So this gets to the heart of what the “harmonic environments” mean. It’s not about playing the notes in a particular order on your instrument (e.g. 4, 5, 6, 7, 1, 2, 3, 4). And it’s not about what chord is sounding in the background (because as @mem pointed out, the 4 chord can be sounding in the background but we DON’T hear the 4th harmonic environment). It has to do with the TONAL CENTER.

Specifically, here’s the definition of the 4th harmonic environment:

“The 4th harmonic environment is how the notes of the major scale sound to our ear when we’re feeling note 4 as the tonal center.”

That’s it. And as @hender99 also wonderfully pointed out, this feeling of the tonal center can sometimes be just a passing sensation, as all of these feelings can be very fluid in musical compositions. This is why it’s important to get to know all of these sensations for ourselves, so that we can recognize them instantly whenever we happen to feel them while we’re improvising.

But for right now, I think the big discovery is contained in the little experiment that @mem already invented:

  1. First go to the Seven Worlds jam tracks and practice improvising in the first harmonic environment. Notice how each note sounds.

  2. Then stay with the Seven Worlds jam tracks but go to the fourth harmonic environment and notice what sounds different, which will be the striking sound of note 7 in this harmonic environment.

  3. Then go to IFR Jam Tracks Level 2: Pure Harmony Essentials and practice improvising over a track that alternates between chords 1 and 4. Notice that the overall melodic sound of each note is identical to your experience in the FIRST harmonic environment.

What this experiment shows you is exactly what @hender99 explained, that when you’re improvising over that chord change you’re actually feeling note 1 as your tonal center the whole time.

Beautiful discussion, people. It’s inspiring and humbling to be able to serve musicians like yourselves.

David

Thanks for this David (and your other responses in the forum), your inputs are very useful and are certainly helping me in my music journey!

For me currently, I think delving into Exercise 3 has been adding a layer of confusion to my understanding, so I’m going deeper in Exercise 2 and really trying to get familiar with the Seven Environments, before I’ll return to Pure Harmony. I’ve been jamming with the Seven Worlds tracks and also pulling out the chord tones, then I’ll revisit combining chords.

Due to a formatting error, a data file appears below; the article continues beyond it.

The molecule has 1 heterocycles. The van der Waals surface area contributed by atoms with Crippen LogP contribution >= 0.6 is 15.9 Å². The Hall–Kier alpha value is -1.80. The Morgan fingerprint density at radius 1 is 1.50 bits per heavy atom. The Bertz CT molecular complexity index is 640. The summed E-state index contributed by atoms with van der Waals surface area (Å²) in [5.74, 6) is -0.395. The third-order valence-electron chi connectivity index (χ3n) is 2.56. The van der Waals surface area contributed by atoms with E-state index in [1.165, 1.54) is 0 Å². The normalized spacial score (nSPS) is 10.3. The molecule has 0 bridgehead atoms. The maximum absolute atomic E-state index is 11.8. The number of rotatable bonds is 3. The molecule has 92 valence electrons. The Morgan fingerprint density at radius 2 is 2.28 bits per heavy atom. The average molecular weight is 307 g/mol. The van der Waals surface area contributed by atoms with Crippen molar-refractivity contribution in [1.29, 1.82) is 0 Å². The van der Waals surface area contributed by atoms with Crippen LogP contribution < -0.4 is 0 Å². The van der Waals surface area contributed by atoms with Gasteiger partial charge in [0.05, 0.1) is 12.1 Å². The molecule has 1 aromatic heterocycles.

Hi @mem, that’s a great insight. Studying the chords separately is endlessly enriching, and it’s exactly what will give you the clarity you need to enjoy improvising over chord progressions. In fact, I don’t even think of it as going back to Exercise 2. For me, whenever you’re aware of the chord notes in a harmonic environment and you’re using them consciously, you’re practicing Exercise 3. It’s just that right now you’re realizing that there is much to be gained from studying the chords individually (e.g. Seven Worlds Expanded) before trying to combine them (e.g. Melody Paths). But all of this is part of Exercise 3.

One nice thing is that we can practice this new consciousness of the chord notes using the same jam tracks we used for our Exercise 2 practice, namely IFR Jam Tracks Level 1: Seven Worlds. The other resource that I encourage you to use every day is our audio course Sing the Numbers 2: Seven Worlds. In this audio course, we study each harmonic environment three different ways (in three separate audio tracks). For each harmonic environment, one of the tracks is purely an exploration of the chord notes. This would be fantastic for you right now because you’ll hear so many catchy melodies sung in tonal numbers with just the chord notes. So this really burns these tonal numbers into your mind, which will give you so much more clarity of vision when you later go to improvise over chord progressions.

So for this deep dive into the chord notes of each harmonic environment individually, I can’t recommend enough both your IFR Jam Tracks practice and your Sing the Numbers practice. These two activities together will have you feeling supremely confident with the chord notes in all seven harmonic environments in a very short time. And then I think you’ll really enjoy improvising over chord progressions, because you’ll be feeling so much control over all of these sounds in your music.

And please keep sharing your discoveries and experiences here. I love how thoughtful you are about your music practice and I think it’s a great example for other people who are navigating these same issues.

David